LaMantia points to the Axient and ULX-D systems as evidence of these investments, while Brunner adds that, “The move to digital transmission schemes with wireless microphones has enabled us to create products in the unlicensed spectrum where, with analog designs, we would not have been able to participate.” MI and conference customers now have products that allow them to operate in unlicensed spectrum: “These designs have enabled us to pull a large portion of the market out of the fray of the TV spectrum…our digital designs have created a relief valve, if you will, on the number of wireless microphones that are operating in the TV band.”

As for vertical markets, much of Shure’s growth has been in the conferencing side of the business, where there’s “huge potential” per LaMantia, with Shure’s entry into the space jumpstarted by the acquisition of discussion system specialist DIS in 2011. “We’re aiming a lot of our technologies, including wireless, at the market,” LaMantia explains. “I think that’s going to be our growth market in the future, a market where we’ll be innovative.”

A good deal of Brunner’s time, particularly of late, has focused on lobbying the FCC on the issues surrounding spectrum reallocations. [Steve Harvey’s cover story in this issue on the implications of the latest FCC actions includes comments from Mark Brunner made after this interview]. A decade ago, says LaMantia, “I’m not sure the FCC had a clear picture of what a wireless microphone was. Today, there’s never a spectrum discussion that goes on without wireless microphones being considered. To me, that’s wonderful and it really talks to the work that Mark and others at our company have done to educate and get in front of the FCC.” Quick to share credit, Brunner says that the microphone industry is part of the change, but adds that, “it’s all the customers that we serve and the high-visibility work they do with these products which has really helped bring the whole issue into focus for the Commission.”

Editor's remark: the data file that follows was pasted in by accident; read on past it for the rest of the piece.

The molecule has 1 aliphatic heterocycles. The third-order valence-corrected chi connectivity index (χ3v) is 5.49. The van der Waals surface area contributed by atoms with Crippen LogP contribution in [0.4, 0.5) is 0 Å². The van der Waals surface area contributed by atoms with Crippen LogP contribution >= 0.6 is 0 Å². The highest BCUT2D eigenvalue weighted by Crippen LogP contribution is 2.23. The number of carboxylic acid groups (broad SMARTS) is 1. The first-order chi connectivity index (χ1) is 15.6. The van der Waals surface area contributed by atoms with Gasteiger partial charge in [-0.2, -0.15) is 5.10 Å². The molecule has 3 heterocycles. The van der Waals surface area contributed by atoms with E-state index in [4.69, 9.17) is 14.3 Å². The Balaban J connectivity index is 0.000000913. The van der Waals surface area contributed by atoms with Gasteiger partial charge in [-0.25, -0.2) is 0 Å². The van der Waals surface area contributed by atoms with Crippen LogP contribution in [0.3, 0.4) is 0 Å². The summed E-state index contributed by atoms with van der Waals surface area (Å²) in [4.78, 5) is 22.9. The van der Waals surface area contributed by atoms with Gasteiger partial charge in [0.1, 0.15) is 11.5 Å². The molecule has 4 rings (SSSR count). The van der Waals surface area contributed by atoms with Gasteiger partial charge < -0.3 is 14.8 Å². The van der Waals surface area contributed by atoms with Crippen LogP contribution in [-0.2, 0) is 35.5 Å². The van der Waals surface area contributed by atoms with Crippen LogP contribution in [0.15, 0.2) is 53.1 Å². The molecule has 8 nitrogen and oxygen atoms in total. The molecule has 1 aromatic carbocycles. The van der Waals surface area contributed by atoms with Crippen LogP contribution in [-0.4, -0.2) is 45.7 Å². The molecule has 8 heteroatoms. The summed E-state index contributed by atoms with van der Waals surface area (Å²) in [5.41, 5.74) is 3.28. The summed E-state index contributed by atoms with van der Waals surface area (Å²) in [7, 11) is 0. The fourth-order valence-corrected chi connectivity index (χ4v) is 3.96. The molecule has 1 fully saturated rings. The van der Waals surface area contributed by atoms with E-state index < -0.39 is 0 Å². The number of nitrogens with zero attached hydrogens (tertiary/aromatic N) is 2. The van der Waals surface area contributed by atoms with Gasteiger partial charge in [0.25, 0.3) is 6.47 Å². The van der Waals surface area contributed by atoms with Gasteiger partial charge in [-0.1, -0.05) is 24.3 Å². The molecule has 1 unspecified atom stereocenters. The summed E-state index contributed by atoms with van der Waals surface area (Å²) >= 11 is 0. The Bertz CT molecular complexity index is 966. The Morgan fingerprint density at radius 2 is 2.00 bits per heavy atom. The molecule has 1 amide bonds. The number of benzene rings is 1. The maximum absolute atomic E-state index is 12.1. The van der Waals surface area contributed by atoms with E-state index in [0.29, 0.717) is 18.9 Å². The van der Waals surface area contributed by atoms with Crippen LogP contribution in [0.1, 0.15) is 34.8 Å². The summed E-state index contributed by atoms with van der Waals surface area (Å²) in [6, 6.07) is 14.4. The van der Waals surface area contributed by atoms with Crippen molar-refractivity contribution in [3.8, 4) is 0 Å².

The entry of new players into the headphone market is not a worry for Shure. “Our focus is on performance, it’s not on color and coolness,” explains LaMantia, while Brunner relates a recent Time magazine headphone manufacturer round-up “based on their scouring of the universe for reviews by end-users. Shure came out on top.”

While the operations at Shure have been R&D and marketing driven, traditionally, the company has still maintained a reputation for quality manufacturing even when systems have been stretched by growth (“That’s not going to change,” says LaMantia). The addition of new Senior vice president Of Operations, Chester Trocha, is seen as a move towards not just accommodating but anticipating growth. “It also should be mentioned that while maybe not as visible to customers, at least not directly, we have been making considerable investments in all of our infrastructure and systems related to manufacturing,” Brunner elaborates. “Our information technology and our processes have been a big source of focus in the past couple of years, and as Chester comes on board here, he’ll be able to push those to the next level. That’s really about being positioned for growth. Some of the approaches that we had developed toward manufacturing had been in reaction to growth. This is an attempt to be positioned to be able to expand without the stresses that might occur from continued growth.” And continued growth is expected.
Shure Inc.